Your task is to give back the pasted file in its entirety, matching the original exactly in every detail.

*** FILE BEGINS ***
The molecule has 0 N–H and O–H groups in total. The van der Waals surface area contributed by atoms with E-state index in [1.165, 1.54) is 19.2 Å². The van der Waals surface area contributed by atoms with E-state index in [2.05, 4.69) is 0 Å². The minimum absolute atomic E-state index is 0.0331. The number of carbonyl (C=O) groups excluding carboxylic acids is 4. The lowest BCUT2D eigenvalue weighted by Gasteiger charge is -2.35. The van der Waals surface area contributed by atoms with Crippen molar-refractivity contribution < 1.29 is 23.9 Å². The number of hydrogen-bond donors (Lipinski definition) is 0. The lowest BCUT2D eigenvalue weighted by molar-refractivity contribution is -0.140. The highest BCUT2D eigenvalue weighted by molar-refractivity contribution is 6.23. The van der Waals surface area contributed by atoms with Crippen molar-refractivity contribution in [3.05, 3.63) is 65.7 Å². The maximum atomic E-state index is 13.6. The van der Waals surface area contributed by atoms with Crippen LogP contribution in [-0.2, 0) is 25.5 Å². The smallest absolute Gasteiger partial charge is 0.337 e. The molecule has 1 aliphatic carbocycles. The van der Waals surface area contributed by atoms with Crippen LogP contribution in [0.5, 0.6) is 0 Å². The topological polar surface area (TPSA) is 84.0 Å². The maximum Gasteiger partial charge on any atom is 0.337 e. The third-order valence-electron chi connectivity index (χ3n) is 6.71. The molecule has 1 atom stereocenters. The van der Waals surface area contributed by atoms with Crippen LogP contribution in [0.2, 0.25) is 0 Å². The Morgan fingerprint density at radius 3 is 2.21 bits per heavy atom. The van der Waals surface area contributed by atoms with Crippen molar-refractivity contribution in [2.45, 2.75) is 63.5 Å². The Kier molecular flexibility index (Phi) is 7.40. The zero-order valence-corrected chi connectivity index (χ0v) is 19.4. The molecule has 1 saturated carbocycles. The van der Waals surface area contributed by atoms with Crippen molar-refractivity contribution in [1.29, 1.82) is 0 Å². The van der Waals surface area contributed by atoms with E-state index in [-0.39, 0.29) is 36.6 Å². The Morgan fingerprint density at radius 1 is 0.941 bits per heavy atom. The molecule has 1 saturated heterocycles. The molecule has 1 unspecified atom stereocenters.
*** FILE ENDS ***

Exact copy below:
The molecule has 0 N–H and O–H groups in total. The van der Waals surface area contributed by atoms with E-state index in [1.165, 1.54) is 19.2 Å². The van der Waals surface area contributed by atoms with E-state index in [2.05, 4.69) is 0 Å². The minimum absolute atomic E-state index is 0.0331. The number of carbonyl (C=O) groups excluding carboxylic acids is 4. The lowest BCUT2D eigenvalue weighted by Gasteiger charge is -2.35. The van der Waals surface area contributed by atoms with Crippen molar-refractivity contribution < 1.29 is 23.9 Å². The number of hydrogen-bond donors (Lipinski definition) is 0. The lowest BCUT2D eigenvalue weighted by molar-refractivity contribution is -0.140. The highest BCUT2D eigenvalue weighted by molar-refractivity contribution is 6.23. The van der Waals surface area contributed by atoms with Crippen molar-refractivity contribution in [3.05, 3.63) is 65.7 Å². The maximum atomic E-state index is 13.6. The van der Waals surface area contributed by atoms with Crippen LogP contribution in [-0.2, 0) is 25.5 Å². The smallest absolute Gasteiger partial charge is 0.337 e. The molecule has 1 aliphatic carbocycles. The van der Waals surface area contributed by atoms with Crippen LogP contribution in [0.5, 0.6) is 0 Å². The topological polar surface area (TPSA) is 84.0 Å². The maximum Gasteiger partial charge on any atom is 0.337 e. The third-order valence-electron chi connectivity index (χ3n) is 6.71. The molecule has 1 atom stereocenters. The van der Waals surface area contributed by atoms with Crippen LogP contribution in [0.2, 0.25) is 0 Å². The Morgan fingerprint density at radius 3 is 2.21 bits per heavy atom. The van der Waals surface area contributed by atoms with Crippen molar-refractivity contribution in [2.45, 2.75) is 63.5 Å². The Kier molecular flexibility index (Phi) is 7.40. The zero-order valence-corrected chi connectivity index (χ0v) is 19.4. The molecule has 1 saturated carbocycles. The van der Waals surface area contributed by atoms with Crippen molar-refractivity contribution in [1.29, 1.82) is 0 Å². The van der Waals surface area contributed by atoms with E-state index in [-0.39, 0.29) is 36.6 Å². The Morgan fingerprint density at radius 1 is 0.941 bits per heavy atom. The molecule has 1 saturated heterocycles. The molecule has 1 unspecified atom stereocenters.